Recent local and national events have raised the ardor of the discussion regarding religion in public life. Whether it is the political debates surrounding the Presidential candidates or the religious beliefs of our school board chairman, the appropriateness of religion in public policy is a hotly disputed subject.
What amazes me is that we miss the obvious when it comes to metaphysics, religion, and theology in public discussions. It is what I call a tale of two assumptions.
Assumptions are funny things, because people rarely discern what ones they are making nor overtly discuss them. Because certain things are perceived as self-evidently true, they are seldom questioned and just assumed to be true.
Most people in America assume in one of two ways.
One type of assumer contends that there is no God, and the only thing that really exists is the natural material world. God is as imaginary as the Tooth Fairy, Easter Bunny, leprechauns, and the Flying Spaghetti Monster.
These assumers would also say that somehow natural laws made nature, and only the laws of physics run the universe.
The other type of assumer contends that besides the natural material world there is also a personal God who is the Creator and Sustainer of everything. He made the laws of physics and operates the universe through them but also around them as he sees fit.
These assumers find it difficult to see how something comes from nothing by nothing. Likewise, it seems nonsensical to attribute the origin of everything to natural laws. For the laws of physics to create a universe, the laws would have to exist prior to the universe, yet those laws are tied to the universe, creating an impossible chicken-or-the-egg scenario.
The point is that these two very different conceptions of what is really real, where everything comes from, and how everything works are not derived from science. They are metaphysical and religious.
BOTH types of assumers have religious and metaphysical explanations, doctrine, stories, and experiences.
In a June 2009 article in the Proceedings of the National Academy of Science, atheist philosopher of science, Michael Ruse, freely admitted, “In the Darwinian case there are 2 levels of activity and interest … there is the level of science and the level of metaphysics (recognizing that this includes things that might be considered scientific at one end and religious or otherwise ideological at the other end).”
The metaphysical and religious explanations of both types of assumers are their undeniably deep core beliefs from which neither can divorce themselves.
Here is where most people miss the obvious. We assume that there are those who inject religion into public policy and debate and there are those who don’t. It is assumed that there are people of faith and there are people who are not of faith.
This is patently false. Everyone is a person of some kind of faith who can’t help but inject their religion into the public arena, because everyone holds to certain undeniable though differing basic metaphysical beliefs.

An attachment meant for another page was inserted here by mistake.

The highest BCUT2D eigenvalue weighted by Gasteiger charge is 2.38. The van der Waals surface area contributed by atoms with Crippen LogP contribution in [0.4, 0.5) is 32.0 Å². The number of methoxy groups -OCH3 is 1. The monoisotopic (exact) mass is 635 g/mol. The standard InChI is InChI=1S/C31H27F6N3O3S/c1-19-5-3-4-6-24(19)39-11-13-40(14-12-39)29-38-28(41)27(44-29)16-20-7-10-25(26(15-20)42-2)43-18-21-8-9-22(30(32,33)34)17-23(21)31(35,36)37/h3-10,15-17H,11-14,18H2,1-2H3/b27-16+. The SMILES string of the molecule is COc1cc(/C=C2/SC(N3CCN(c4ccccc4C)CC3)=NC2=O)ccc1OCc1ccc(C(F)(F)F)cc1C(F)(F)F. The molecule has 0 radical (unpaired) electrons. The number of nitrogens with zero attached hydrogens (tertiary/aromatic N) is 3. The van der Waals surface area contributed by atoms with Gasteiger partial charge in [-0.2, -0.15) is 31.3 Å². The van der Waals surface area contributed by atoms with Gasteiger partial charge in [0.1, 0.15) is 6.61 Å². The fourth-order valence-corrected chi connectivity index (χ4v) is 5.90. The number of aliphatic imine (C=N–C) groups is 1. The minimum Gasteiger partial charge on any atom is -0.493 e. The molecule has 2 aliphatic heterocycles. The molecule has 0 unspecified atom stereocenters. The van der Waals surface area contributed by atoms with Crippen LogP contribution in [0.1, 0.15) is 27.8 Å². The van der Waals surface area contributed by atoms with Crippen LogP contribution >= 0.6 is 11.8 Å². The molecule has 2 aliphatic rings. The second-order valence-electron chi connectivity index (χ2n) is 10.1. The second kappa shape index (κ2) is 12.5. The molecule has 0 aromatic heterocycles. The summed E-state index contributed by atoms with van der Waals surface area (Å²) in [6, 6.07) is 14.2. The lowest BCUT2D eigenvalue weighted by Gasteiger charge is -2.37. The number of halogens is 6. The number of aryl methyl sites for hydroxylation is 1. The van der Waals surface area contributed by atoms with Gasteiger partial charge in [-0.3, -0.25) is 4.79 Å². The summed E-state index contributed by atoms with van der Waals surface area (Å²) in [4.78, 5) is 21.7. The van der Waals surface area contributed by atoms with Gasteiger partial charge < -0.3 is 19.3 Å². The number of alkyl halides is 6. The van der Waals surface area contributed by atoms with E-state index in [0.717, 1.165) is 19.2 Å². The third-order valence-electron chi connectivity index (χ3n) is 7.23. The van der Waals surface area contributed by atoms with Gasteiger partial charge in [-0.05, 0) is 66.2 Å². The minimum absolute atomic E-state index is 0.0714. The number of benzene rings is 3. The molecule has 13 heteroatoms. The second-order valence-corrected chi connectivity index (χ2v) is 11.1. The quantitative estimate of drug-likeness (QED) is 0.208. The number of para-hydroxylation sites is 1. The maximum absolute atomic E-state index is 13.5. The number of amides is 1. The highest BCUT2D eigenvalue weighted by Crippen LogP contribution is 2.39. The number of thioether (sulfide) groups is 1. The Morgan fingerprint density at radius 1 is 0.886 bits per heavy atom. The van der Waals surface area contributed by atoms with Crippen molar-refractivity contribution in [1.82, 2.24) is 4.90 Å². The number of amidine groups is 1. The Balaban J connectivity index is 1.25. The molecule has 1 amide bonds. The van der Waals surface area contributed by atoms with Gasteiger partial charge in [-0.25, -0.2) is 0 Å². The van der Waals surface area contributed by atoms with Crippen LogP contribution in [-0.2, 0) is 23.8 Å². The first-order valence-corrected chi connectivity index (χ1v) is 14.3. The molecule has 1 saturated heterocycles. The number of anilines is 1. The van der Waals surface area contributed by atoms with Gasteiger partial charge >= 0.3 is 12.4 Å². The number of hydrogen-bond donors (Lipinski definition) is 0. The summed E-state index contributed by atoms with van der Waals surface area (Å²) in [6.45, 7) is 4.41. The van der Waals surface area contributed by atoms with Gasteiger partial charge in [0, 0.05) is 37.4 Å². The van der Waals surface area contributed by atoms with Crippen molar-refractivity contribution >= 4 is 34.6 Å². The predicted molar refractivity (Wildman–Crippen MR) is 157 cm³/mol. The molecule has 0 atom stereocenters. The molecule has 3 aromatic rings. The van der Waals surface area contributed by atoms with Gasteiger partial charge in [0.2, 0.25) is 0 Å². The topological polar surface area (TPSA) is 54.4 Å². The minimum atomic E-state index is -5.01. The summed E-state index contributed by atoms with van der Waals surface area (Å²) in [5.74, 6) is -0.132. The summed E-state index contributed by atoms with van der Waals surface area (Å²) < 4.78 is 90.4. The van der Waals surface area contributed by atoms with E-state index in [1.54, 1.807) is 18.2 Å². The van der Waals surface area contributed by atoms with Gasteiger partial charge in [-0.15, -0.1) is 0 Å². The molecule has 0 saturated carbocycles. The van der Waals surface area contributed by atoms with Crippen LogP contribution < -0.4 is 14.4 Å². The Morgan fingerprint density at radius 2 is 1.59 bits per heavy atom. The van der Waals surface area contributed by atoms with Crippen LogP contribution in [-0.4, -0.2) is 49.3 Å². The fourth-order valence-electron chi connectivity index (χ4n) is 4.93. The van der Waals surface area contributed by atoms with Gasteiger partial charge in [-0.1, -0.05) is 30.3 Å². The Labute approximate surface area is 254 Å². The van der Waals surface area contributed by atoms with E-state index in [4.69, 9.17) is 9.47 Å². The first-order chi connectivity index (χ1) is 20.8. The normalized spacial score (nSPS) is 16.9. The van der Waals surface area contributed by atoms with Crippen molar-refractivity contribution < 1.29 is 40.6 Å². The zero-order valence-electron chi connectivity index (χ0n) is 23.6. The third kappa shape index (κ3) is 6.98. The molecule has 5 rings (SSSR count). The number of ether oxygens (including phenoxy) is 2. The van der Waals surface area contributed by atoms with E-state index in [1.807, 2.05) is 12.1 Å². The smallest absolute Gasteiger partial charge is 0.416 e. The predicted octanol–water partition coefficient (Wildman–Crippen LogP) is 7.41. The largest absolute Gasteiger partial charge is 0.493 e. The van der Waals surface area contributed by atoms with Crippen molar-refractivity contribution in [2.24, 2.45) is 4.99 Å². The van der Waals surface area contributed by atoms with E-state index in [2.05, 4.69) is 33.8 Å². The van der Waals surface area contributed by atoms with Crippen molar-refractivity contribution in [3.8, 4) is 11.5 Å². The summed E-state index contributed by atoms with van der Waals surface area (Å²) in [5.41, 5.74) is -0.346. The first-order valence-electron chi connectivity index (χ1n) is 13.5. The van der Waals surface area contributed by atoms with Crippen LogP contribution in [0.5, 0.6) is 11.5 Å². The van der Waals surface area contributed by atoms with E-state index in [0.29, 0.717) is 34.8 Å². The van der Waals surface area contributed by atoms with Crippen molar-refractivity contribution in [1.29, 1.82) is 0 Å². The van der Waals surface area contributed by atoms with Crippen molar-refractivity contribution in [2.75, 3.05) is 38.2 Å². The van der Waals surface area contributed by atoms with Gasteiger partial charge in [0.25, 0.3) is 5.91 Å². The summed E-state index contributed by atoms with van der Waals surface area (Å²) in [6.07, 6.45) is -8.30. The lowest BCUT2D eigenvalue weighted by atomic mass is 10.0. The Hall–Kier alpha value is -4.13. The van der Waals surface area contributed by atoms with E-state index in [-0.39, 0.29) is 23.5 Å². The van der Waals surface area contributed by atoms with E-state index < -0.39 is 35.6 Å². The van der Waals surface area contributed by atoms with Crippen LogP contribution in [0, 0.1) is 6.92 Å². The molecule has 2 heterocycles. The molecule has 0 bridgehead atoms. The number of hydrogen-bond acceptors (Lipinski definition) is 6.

A common objection is that we live in a secular society, so religion is not part of public life. Educators explain that we have state universities or public schools, so they have to leave religion out of the discussion.
This is a bald-faced lie. Every teacher in every class in every school every day teaches from a particular set of metaphysical and religious assumptions whether out of conviction or because of a mandate from administrators.
It is inevitable and unavoidable that religion will be taught. It may not be Christian religion, but it is religion nonetheless.
Our “free thinking” neighbors wish us to believe that their atheism means they are non-religious. This is a thin smoke screen for assumptions that, while not traditionally religious, are no less metaphysical than those of Christians.
The Darwin Fish on the cars of some humanists and secularists, while a tongue-in-cheek jab at Christians, really hints at the religious core of their beliefs.
They don’t want to admit what is unavoidable — that they too promote a religious and metaphysical view, just one quite different from the Christian majority.
So when citizens express their concern over the religious principles held by politicians or that our school board chairman belongs to the Free Thought Society, this is perfectly legitimate and responsible.
When our chairman assures us that his atheism will play no role in public policy, though, he is lying, because atheism is what our public schools teach our children every day.
Don’t let that shock you. No, you will not usually find Madalyn Murray O’Hair, Daniel Dennett, Sam Harris, or Richard Dawkins overtly discussed in class.
However, do our schools teach how God informs economics, government, science, history, literature, or the arts?
Instead, we teach every subject as if there is no God who contributes to knowledge.
So what religious ideology is that?
I’ll give you a hint — it starts with an “A.”
Rather than deny that there is religion in the public arena, let’s be honest about what religion is being promoted and whether it is adequate to the task.
[David Richardson of Peachtree City coordinates the Assumptions Project. He has a Master of Theology degree from Oxford University and is a recognized expert on the religious attitudes and beliefs of university professors. He, his wife, and his children have lived in Fayette County for over 22 years.]